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Brad
03-01-2009, 03:13 PM
We decided late yesterday to jump back into HoJo's (Hermit Lake) to see what we could find this morning - and just get outdoors. It was overcast when we started (debated for a while what "clearing skies" really means) and caught beautiful blue sky as we were passing the Lions Head Winter trail cut off. (Are there multiple lions out there - and why is it Tuckerman Ravine Trail with no "S"?) But, the blue was gone by the time we got to the shelter area. Sat out on the deck, talked with folks, cooled down, and relaxed soaking in the view and being outside. Then headed back to the car and a nice lunch as we got to N Conway. what a great way of spending the morning.

Pix are at http://public.fotki.com/bradbradstreet/hikes/2009-hikes/2009-03-01-hojos/

The avalanche ridge is still clearly seen
http://images19.fotki.com/v292/photos/5/8235/7288577/CRW_0673-vi.jpg

Bill O
03-01-2009, 04:02 PM
Very nice.

No, there aren't multiple lions. It is the Lion's Head. Apostrophe "S" is possesive.

For example, this is Bill's comment.

Brad
03-01-2009, 04:09 PM
Okay - it is Lion's Head. The trail sign said Tuckerman Ravine Trail. Is it Tuckerman Ravine and therefore Tuckerman's Headwall? Or Tuckermans Ravine. I have seen it both ways.

Gorque
03-01-2009, 04:56 PM
Who was Tuckerman?

Brad
03-01-2009, 06:57 PM
Who was Tuckerman?

History

The ravine is named after botanist Edward Tuckerman who studied alpine plants and lichens in the area in the 1830s and 1840s. According to the New England Ski Museum, the first recorded use of skis on Mount Washington was by a Dr. Wiskott of Breslau, Germany, who skied on the mountain in 1899, while the first skier in Tuckerman was John S. Apperson of Schenectady, New York, in April 1914.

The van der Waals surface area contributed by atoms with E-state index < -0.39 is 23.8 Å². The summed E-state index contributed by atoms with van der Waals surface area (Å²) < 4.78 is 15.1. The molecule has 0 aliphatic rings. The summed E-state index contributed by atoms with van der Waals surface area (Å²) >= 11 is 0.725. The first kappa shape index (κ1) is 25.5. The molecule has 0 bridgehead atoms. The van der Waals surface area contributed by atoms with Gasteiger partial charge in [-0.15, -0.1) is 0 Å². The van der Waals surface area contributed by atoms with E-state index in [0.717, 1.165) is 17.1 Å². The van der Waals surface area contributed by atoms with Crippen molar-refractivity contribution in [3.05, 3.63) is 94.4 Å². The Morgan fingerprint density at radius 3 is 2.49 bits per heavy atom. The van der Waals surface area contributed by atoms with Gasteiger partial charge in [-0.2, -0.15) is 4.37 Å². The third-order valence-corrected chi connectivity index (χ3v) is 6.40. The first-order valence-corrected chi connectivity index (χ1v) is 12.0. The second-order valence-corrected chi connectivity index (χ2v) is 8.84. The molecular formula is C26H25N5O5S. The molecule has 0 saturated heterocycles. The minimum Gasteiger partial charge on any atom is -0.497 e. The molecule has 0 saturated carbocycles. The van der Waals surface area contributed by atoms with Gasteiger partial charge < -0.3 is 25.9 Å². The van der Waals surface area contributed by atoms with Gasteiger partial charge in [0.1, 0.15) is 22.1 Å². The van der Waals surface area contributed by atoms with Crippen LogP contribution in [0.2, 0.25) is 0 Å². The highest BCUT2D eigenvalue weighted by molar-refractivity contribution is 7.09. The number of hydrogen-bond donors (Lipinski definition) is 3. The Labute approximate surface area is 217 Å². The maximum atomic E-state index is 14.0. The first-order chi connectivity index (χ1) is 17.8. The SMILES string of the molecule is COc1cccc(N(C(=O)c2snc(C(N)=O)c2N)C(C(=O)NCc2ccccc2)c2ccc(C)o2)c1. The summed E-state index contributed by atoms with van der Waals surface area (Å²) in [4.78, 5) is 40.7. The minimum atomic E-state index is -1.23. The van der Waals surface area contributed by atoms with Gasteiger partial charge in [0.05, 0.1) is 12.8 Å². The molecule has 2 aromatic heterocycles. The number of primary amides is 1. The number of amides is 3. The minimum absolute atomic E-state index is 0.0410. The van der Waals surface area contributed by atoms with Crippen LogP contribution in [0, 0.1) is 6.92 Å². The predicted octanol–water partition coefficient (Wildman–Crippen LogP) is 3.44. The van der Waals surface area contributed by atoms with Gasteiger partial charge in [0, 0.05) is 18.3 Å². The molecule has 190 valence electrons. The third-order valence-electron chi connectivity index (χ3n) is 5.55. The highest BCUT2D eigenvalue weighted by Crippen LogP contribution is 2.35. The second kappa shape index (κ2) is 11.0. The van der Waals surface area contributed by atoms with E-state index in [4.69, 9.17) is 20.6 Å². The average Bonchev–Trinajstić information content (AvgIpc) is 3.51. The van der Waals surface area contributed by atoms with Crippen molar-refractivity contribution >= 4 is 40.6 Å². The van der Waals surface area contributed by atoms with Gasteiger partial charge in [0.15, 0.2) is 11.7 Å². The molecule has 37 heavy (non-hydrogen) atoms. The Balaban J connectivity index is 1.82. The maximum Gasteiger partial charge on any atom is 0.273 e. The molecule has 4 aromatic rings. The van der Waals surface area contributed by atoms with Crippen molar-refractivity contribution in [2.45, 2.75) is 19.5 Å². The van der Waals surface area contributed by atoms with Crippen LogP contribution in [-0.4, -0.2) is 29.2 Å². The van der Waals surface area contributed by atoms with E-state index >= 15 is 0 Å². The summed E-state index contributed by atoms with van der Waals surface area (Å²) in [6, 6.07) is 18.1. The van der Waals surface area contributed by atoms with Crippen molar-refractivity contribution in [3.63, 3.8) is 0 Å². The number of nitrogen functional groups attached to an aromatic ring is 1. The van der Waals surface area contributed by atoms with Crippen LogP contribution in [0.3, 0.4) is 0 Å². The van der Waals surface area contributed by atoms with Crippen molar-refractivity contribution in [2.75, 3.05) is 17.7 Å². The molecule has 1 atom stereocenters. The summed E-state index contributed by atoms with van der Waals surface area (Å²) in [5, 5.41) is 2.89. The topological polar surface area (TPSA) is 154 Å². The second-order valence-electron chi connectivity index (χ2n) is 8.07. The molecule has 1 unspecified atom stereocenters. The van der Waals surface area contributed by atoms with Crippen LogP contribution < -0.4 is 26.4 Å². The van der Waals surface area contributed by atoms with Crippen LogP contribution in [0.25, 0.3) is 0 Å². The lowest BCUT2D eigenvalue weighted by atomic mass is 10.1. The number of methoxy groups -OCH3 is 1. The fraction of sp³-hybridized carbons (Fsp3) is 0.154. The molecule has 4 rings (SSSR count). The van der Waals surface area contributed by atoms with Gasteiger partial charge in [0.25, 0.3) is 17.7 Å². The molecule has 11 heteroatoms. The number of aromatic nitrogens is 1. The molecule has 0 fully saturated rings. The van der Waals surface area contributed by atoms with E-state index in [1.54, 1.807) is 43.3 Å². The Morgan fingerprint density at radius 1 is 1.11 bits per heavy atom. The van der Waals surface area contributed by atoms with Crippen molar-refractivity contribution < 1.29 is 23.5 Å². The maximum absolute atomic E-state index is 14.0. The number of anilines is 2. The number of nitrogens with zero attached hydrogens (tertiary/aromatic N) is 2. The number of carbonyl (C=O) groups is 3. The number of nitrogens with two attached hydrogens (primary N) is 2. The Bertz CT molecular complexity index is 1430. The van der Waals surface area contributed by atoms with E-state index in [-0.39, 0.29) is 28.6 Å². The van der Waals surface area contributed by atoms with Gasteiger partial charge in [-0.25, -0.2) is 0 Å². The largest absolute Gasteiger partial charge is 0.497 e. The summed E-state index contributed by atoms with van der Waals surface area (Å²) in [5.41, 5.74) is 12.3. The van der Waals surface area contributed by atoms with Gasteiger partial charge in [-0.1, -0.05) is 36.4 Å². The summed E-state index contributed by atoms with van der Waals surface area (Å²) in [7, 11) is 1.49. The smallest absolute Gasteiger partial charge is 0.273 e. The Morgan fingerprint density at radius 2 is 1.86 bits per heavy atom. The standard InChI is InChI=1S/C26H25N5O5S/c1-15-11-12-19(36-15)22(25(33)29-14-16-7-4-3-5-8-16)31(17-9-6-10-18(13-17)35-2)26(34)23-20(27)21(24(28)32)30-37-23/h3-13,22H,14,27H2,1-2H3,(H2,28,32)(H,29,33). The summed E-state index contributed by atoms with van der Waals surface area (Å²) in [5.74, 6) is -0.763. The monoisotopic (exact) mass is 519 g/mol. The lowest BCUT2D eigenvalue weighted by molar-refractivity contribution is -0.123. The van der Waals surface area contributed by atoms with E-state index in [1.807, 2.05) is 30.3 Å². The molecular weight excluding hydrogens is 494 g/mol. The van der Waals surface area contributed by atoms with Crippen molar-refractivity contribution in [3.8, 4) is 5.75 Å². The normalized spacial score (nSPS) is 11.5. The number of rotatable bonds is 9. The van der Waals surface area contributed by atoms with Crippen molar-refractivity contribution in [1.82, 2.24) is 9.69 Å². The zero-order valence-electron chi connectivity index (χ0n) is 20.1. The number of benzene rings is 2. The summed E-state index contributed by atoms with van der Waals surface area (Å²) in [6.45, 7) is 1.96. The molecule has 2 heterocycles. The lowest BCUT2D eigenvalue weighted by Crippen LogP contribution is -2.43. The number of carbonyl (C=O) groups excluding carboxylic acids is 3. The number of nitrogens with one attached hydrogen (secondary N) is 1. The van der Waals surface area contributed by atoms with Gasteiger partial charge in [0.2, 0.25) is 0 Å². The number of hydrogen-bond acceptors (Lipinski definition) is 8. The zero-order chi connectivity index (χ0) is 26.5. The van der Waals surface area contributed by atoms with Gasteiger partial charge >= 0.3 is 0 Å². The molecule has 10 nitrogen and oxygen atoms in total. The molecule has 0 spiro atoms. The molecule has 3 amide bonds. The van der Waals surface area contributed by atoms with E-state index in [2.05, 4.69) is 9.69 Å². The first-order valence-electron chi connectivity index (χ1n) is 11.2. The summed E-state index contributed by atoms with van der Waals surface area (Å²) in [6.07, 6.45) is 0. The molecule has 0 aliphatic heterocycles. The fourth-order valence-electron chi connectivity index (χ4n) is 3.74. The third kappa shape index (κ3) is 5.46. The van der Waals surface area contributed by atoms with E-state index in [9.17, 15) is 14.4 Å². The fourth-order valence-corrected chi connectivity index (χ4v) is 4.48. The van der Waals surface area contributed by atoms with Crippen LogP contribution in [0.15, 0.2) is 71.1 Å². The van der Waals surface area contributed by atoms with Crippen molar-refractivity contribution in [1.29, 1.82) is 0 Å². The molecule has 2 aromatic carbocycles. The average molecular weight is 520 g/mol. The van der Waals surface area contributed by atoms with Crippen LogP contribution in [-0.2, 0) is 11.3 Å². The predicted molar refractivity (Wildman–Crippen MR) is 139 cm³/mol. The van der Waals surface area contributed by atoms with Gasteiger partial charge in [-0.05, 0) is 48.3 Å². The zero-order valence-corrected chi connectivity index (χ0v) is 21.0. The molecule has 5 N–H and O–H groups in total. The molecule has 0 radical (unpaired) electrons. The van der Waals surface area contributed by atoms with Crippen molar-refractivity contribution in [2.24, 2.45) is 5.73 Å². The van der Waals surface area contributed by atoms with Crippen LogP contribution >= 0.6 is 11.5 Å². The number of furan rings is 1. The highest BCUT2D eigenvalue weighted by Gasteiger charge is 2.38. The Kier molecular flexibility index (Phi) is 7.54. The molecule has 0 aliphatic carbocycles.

Stets
03-01-2009, 07:00 PM
Brad, glad you got up there.

Thanks for sharing.

I believe it is Lion Head and Tuckerman Ravine.

Edward Tuckerman was a professor at Amherst College.

He loved plants.

From Route 16 North of Pinkham the rock formation that forms the North wall of Tuckerman looks similar to a lion head.

parnelli
03-01-2009, 07:01 PM
Who was Tuckerman?


Edward Tuckerman (1817 - 1886)

Brad
03-01-2009, 07:43 PM
Brad, glad you got up there.

Thanks for sharing.

I believe it is Lion Head and Tuckerman Ravine.

Edward Tuckerman was a professor at Amherst College.

He loved plants.

From Route 16 North of Pinkham the rock formation that forms the North wall of Tuckerman looks similar to a lion head.
I checked my topo software and you are right. Tuckerman Ravine and Lion Head.

So, that makes it Tuckerman Ravine's headwall.

Gorque
03-01-2009, 08:57 PM
Thanks for the replies. Now I yam Edumakated. :D